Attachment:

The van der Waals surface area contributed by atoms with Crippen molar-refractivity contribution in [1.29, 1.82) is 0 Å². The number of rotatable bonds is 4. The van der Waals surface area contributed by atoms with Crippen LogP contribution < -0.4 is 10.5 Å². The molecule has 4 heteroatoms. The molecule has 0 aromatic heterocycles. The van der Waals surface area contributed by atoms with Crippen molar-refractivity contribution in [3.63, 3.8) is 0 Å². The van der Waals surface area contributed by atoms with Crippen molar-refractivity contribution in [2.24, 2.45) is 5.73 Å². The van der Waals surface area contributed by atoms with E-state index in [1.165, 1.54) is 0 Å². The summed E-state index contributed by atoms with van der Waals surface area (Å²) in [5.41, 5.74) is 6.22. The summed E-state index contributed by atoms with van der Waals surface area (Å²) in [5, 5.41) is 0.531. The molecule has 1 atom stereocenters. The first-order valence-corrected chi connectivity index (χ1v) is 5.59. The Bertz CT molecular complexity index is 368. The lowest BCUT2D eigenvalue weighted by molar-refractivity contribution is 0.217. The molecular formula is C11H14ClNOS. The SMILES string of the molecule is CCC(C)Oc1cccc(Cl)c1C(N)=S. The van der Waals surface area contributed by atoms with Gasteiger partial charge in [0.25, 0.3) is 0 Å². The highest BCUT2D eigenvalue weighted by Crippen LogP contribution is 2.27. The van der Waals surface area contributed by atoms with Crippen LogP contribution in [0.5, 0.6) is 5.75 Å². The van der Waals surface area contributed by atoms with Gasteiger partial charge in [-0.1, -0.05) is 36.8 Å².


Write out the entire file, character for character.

The van der Waals surface area contributed by atoms with Crippen molar-refractivity contribution in [1.29, 1.82) is 0 Å². The number of rotatable bonds is 4. The van der Waals surface area contributed by atoms with Crippen LogP contribution < -0.4 is 10.5 Å². The molecule has 4 heteroatoms. The molecule has 0 aromatic heterocycles. The van der Waals surface area contributed by atoms with Crippen molar-refractivity contribution in [3.63, 3.8) is 0 Å². The van der Waals surface area contributed by atoms with Crippen molar-refractivity contribution in [2.24, 2.45) is 5.73 Å². The van der Waals surface area contributed by atoms with E-state index in [1.165, 1.54) is 0 Å². The summed E-state index contributed by atoms with van der Waals surface area (Å²) in [5.41, 5.74) is 6.22. The summed E-state index contributed by atoms with van der Waals surface area (Å²) in [5, 5.41) is 0.531. The molecule has 1 atom stereocenters. The first-order valence-corrected chi connectivity index (χ1v) is 5.59. The Bertz CT molecular complexity index is 368. The lowest BCUT2D eigenvalue weighted by molar-refractivity contribution is 0.217. The molecular formula is C11H14ClNOS. The SMILES string of the molecule is CCC(C)Oc1cccc(Cl)c1C(N)=S. The van der Waals surface area contributed by atoms with Gasteiger partial charge in [0.25, 0.3) is 0 Å². The highest BCUT2D eigenvalue weighted by Crippen LogP contribution is 2.27. The van der Waals surface area contributed by atoms with Crippen LogP contribution in [0.5, 0.6) is 5.75 Å². The van der Waals surface area contributed by atoms with Gasteiger partial charge in [-0.1, -0.05) is 36.8 Å².